The Seven Sacraments

The celebrations of the sacraments are signs of Jesus’ presence in our lives and a means for receiving God’s grace. The Church celebrates seven sacraments, which are divided into three categories.


The sacraments of Christian initiation—Baptism, Confirmation, and the Eucharist—lay the foundations of every Christian life. Baptism and Confirmation are received only once in a lifetime

“The sharing in the divine nature given to men through the grace of Christ bears a certain likeness to the origin, development, and nourishing of natural life. The faithful are born anew by Baptism, strengthened by the sacrament of Confirmation, and receive in the Eucharist the food of eternal life. By means of these sacraments of Christian initiation, they thus receive in increasing measure the treasures of the divine life and advance toward the perfection of charity.” [CCC 1212] [CCC – Catechism of the Catholic Church].  


The Sacrament of Baptism

The first of the three sacraments of initiation, is also the first of the seven sacraments in the Catholic Church.  Holy Baptism is the basis of the whole Christian life, the gateway to life in the Spirit and the door which gives access to the other sacraments.  Through Baptism we are freed from sin and reborn as sons of God; we become members of Christ, are incorporated into the Church and made sharers in her mission: “Baptism is the sacrament of regeneration through water and in the word.” [CCC 1213]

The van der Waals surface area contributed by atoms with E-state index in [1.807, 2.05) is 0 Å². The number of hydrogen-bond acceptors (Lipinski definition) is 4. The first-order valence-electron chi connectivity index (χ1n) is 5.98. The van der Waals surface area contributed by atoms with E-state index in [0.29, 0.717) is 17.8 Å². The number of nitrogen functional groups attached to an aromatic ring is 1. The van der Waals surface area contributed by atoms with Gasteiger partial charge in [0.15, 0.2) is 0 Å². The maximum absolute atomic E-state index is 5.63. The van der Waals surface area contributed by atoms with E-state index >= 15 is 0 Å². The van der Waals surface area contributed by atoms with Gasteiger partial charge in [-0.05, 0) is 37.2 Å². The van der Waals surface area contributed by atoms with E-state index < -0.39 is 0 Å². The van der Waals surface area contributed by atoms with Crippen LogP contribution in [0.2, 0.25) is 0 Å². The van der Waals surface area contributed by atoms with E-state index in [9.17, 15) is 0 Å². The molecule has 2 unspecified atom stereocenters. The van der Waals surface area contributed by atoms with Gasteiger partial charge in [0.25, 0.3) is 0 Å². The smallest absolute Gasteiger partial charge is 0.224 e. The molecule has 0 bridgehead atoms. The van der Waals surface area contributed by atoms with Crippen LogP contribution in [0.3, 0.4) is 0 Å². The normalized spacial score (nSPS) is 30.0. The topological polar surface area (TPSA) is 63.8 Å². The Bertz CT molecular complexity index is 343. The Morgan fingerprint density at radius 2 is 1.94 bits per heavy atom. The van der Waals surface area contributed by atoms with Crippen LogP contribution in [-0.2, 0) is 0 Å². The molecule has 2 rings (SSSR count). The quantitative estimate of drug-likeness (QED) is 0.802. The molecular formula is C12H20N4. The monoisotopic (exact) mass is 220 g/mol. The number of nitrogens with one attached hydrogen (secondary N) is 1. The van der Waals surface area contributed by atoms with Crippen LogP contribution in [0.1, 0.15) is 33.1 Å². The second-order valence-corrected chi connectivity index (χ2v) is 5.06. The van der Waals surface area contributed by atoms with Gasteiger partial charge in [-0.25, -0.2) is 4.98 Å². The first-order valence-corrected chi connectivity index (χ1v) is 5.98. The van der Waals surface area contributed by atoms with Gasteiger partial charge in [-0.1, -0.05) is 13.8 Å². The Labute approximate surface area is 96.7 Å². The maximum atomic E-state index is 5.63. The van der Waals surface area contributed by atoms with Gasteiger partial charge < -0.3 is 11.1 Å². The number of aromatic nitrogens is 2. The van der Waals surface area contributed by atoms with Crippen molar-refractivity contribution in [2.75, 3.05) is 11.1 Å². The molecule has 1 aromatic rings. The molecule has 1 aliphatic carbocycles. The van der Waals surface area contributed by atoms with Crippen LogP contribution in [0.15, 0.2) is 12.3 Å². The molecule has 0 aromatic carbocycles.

Its signs are the pouring of water on the head while reciting the words of the trinitarian formula: “I baptize you in the name of the Father, and of the Son, and of the Holy Spirit.”  

Baptism of a child in our parishes

The Sacrament of Confirmation

It is the second of the three sacraments of initiation because, historically, it was administered immediately after the Sacrament of Baptism. Confirmation perfects our baptism and brings us the graces of the Holy Spirit that were granted to the Apostles on Pentecost Sunday.  Confirmation seals our life of faith in Jesus. Its signs are the laying on of hands on a person’s head, most often by a Bishop, and the anointing with oil.

Confirmation in our parishes for Adults and Grown Children

The Sacrament of Holy Communion

While Catholics in the West (Latin rite) today normally make their First Communion before they receive the Sacrament of Confirmation, the Sacrament of Holy Communion, the reception of Christ’s Body and Blood, was historically the third of the three sacraments of initiation. 

This sacrament, which the Christian faithful should receive more frequently throughout his or her life, is a source of great graces that sanctify him or her.  In other words, it helps him or her to grow in the likeness of Jesus Christ. The Sacrament of Holy Communion is also sometimes called the Holy Eucharist.  Its signs are the bread and wine we receive—the Body and Blood of Christ.